Interpreter training for the Deaf and Hard of Hearing is as vital in the workforce as it is in the classroom for those who need the services.
“Everywhere there is a deaf person employed, hospitalized or imprisoned, there is a need for interpreters,” said Misty Gibson, Instructor in the Interpreter Training Technology program at Hinds Community College.
Four students on track to graduate from the program this semester are completing their practicum in classroom settings. Each interprets classroom lectures for students who need interpreting services and is mentored by four staff interpreters.
“I just fell in love with the language and wanted to learn more about the culture and community with it,” said Jennifer Roberts, of Florence, who also has a bachelor’s degree in communication science and disorders from the University of Mississippi.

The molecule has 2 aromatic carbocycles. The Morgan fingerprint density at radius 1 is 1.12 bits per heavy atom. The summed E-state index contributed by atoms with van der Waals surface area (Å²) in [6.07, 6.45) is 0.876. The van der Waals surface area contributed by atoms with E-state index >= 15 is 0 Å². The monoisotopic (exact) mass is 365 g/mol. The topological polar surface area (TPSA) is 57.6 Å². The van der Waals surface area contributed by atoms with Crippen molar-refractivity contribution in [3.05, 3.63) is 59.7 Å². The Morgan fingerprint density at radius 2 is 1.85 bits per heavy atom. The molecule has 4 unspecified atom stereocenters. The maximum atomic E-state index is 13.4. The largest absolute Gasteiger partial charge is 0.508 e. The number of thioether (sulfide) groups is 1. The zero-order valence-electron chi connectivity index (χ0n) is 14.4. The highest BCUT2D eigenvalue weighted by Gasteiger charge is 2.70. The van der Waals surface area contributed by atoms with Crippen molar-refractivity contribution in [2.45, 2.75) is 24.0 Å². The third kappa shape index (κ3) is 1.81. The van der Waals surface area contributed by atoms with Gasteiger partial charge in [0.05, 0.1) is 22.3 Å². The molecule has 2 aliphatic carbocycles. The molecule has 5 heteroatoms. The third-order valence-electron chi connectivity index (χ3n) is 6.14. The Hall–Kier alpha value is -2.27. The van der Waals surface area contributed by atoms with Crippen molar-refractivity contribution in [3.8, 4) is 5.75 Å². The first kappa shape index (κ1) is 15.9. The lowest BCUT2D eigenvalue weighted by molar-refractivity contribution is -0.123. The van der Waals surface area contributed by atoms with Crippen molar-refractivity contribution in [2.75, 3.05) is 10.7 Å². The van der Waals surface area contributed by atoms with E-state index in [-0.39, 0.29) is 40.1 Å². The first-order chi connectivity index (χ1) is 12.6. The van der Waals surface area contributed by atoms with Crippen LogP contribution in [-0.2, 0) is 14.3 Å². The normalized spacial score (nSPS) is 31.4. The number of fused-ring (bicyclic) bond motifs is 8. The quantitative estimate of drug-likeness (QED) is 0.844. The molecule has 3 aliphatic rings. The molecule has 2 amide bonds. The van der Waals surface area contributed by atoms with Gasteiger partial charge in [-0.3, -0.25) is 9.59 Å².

Becoming a well-rounded interpreter is more than just learning the individual signs involved with American Sign Language – it’s learning the ways of a culture with its own language, said student Rhianna Langham.
“You come to respect a whole different culture when you’re interpreting,” said Langham, of Madison, whose sister-in-law’s parents are deaf and inspired her to sign up for the program. “We dive into the culture in this program. It’s their culture and their language.”
Langham wants to work with those in the prison system who need interpreters. Kayla Liddell, of Braxton, and Mariah Carter, of Clinton, want to share their knowledge with those in education.
“Education is my calling and my main goal is to interpret for young children,” Carter said. “I want to be with kids and still work with the interpreting community. I want to teach them how to tie their shoes and do snack times and naps.”
Liddell’s ultimate goal is to work in a hospital environment, where the need for interpreting has grown along with multiple other healthcare jobs during the COVID-19 pandemic.
“My goal is to become a certified interpreter and build my skills so I can work there,” Liddell said.